NASA conducts SLS booster test for future Artemis missions
(2 September 2020 - NASA) As NASA begins assembling the boosters for the Space Launch System (SLS) rocket that will power the first Artemis mission to the Moon, teams in Utah are evaluating materials and processes to improve rocket boosters for use on missions after Artemis III.
NASA completed a full-scale booster test for NASA’s Space Launch System rocket in Promontory, Utah, on Sept. 2. NASA and Northrop Grumman, the SLS booster lead contractor, will use data from the test to evaluate the motor’s performance using potential new materials and processes that can be incorporated into future boosters. NASA has a contract with Northrop Grumman to build boosters for future rocket flights.
NASA and Northrop Grumman successfully complete the Flight Support Booster-1 (FSB-1) test in Promontory, Utah, on Sept. 2. The full-scale booster firing was conducted with new materials and processes that may be used for NASA’s Space Launch System (SLS) rocket boosters. NASA and Northrop Grumman, the SLS boosters lead contractor, will use data from the test to evaluate the motor’s performance using potential new materials and processes for Artemis missions beyond the initial Moon landing in 2024.The SLS boosters are the largest, most powerful boosters ever built for flight. The two boosters on the rocket provide more than 75% of the thrust needed to launch NASA’s future deep space missions through NASA’s Artemis lunar program. Northrop Grumman is the lead contractor for the SLS boosters. (courtesy: NASA)
“Landing the first woman and the next man on the Moon is just the beginning of NASA’s Artemis Program,” said NASA Administrator Jim Bridenstine. “The SLS flight support booster firing is a crucial part of sustaining missions to the Moon. NASA’s goal is to take what we learn living and working on the Moon and use it to send humans on the first missions to Mars.”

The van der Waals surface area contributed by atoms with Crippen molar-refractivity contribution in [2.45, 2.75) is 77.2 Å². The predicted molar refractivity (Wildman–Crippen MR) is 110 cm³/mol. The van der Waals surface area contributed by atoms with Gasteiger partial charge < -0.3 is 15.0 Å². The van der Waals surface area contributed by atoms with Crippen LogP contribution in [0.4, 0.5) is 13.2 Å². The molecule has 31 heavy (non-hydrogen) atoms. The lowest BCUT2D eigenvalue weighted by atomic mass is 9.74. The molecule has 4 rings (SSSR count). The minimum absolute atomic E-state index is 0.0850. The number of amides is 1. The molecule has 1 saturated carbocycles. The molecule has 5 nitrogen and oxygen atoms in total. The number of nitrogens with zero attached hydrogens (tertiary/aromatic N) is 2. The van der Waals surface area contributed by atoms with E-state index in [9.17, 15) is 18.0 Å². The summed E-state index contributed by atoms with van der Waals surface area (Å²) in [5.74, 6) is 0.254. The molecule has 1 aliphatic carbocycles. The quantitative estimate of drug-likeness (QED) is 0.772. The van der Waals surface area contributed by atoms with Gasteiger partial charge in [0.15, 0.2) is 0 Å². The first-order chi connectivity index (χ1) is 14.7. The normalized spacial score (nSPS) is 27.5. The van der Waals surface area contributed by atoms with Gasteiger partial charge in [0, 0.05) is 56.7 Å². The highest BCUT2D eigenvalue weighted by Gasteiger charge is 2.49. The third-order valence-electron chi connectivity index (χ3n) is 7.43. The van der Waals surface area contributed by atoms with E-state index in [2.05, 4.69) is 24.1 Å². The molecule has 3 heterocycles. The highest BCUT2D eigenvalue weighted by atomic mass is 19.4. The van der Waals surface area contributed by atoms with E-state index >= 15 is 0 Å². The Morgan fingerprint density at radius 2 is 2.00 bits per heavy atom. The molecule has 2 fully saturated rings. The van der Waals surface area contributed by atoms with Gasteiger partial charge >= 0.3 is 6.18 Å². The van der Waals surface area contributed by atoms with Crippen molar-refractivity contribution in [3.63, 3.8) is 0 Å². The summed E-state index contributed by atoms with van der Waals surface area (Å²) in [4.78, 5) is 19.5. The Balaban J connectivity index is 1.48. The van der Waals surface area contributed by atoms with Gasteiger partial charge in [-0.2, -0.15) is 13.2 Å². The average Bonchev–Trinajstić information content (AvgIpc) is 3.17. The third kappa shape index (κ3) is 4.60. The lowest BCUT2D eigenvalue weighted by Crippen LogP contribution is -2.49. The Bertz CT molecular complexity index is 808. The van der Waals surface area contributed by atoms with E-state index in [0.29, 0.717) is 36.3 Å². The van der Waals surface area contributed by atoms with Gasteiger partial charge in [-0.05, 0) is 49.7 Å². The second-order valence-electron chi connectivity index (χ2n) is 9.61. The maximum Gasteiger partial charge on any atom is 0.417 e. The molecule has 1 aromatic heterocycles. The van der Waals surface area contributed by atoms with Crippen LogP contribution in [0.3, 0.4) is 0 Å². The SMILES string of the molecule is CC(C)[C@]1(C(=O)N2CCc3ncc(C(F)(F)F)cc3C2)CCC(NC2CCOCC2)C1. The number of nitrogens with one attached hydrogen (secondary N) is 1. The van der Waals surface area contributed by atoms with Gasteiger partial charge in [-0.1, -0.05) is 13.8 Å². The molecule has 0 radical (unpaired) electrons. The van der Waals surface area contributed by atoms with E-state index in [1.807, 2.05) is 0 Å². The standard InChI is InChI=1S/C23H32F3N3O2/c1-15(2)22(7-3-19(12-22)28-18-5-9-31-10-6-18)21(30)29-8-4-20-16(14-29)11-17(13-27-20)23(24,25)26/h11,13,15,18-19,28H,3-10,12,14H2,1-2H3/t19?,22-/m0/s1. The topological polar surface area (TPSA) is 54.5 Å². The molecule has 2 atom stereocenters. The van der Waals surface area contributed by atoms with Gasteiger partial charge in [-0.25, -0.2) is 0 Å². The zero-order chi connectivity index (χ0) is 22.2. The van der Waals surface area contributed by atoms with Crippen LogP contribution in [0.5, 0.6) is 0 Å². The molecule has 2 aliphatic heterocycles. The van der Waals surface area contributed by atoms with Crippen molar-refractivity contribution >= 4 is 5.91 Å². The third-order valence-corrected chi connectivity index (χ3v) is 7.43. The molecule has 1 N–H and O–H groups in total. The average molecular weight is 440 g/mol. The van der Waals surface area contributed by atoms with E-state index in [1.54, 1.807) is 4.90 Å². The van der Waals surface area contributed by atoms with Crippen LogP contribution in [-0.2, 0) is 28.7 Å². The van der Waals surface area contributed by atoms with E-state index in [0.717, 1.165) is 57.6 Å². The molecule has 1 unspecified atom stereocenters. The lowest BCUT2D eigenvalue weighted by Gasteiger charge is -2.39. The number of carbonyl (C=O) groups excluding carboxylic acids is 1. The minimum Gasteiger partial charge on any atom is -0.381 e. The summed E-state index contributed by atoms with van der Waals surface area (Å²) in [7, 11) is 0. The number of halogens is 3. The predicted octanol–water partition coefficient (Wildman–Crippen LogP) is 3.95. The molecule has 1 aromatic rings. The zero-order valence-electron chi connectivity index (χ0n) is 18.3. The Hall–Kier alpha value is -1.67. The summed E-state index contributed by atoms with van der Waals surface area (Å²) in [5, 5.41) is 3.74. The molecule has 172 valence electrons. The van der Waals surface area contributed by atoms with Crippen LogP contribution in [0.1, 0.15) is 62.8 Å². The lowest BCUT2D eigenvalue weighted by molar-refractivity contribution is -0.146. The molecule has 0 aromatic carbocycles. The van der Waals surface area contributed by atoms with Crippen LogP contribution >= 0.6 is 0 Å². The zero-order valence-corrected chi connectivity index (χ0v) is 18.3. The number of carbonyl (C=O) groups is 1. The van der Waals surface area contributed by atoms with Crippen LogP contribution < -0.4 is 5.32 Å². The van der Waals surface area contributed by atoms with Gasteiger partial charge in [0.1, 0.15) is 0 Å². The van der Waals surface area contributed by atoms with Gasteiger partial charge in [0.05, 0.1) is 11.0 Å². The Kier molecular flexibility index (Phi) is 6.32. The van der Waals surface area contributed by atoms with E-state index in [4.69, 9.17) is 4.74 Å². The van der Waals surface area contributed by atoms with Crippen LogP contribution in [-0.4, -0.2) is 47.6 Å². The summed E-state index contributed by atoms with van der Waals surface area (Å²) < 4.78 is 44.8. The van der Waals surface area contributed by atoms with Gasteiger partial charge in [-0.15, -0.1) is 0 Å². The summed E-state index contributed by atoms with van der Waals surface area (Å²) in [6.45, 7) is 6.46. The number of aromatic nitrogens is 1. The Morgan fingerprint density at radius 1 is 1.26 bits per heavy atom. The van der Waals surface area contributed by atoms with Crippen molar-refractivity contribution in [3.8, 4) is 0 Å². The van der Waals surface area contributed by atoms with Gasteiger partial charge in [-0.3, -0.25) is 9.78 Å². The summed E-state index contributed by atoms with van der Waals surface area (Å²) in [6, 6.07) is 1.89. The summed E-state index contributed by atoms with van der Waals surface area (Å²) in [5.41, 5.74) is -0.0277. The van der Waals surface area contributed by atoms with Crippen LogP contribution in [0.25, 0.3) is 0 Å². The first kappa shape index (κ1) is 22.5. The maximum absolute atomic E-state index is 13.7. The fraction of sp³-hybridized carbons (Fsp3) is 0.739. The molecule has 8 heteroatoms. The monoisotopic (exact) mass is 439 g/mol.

For a little over two minutes — the same amount of time that the boosters power the SLS rocket during liftoff and flight for each Artemis mission — the five-segment flight support booster fired in the Utah desert, producing more than 3 million pounds of thrust.
NASA and Northrop Grumman have previously completed three development motor tests and two qualification motor tests. Today’s test, called Flight Support Booster-1 (FSB-1), builds on prior tests with the introduction of propellant ingredients from new suppliers for boosters on SLS rockets to support flights after Artemis III.
“NASA is simultaneously making progress on assembling and manufacturing the solid rocket boosters for the first three Artemis missions and looking ahead toward missions beyond the initial Moon landing,” said John Honeycutt, the SLS Program Manager at NASA’s Marshall Space Flight Center in Huntsville, Alabama. “Today marks the first flight support booster test to confirm the rocket motor’s performance using potential new materials for Artemis IV and beyond.”
The SLS boosters are the largest, most powerful boosters ever built for flight. The flight support booster used in the test is the same size and has the same power as the flight version of a five-segment solid rocket booster used for NASA’s Artemis missions. The Artemis I boosters are currently being prepared for launch at NASA’s Kennedy Space Center in Florida.
“This flight support booster test is the first motor firing NASA and Northrop Grumman have completed since qualifying the booster design for the Space Launch System rocket,” said Bruce Tiller, SLS Boosters Office Manager at Marshall. “Full-scale booster tests are rare, so NASA tries to test multiple objectives at one time so we are highly confident that any changes we make to the boosters will still enable them to perform as expected on launch day.”
NASA is working to land the first woman and next man on the Moon by 2024. The SLS rocket, Orion spacecraft, Gateway, and human landing system are part of NASA’s backbone for deep space exploration. The Artemis program is the next step in human space exploration as part of America’s broader Moon to Mars exploration approach. Experience gained at the Moon will enable humanity’s next giant leap: sending humans to Mars. SLS is the only rocket that can send Orion, astronauts and supplies to the Moon in a single mission.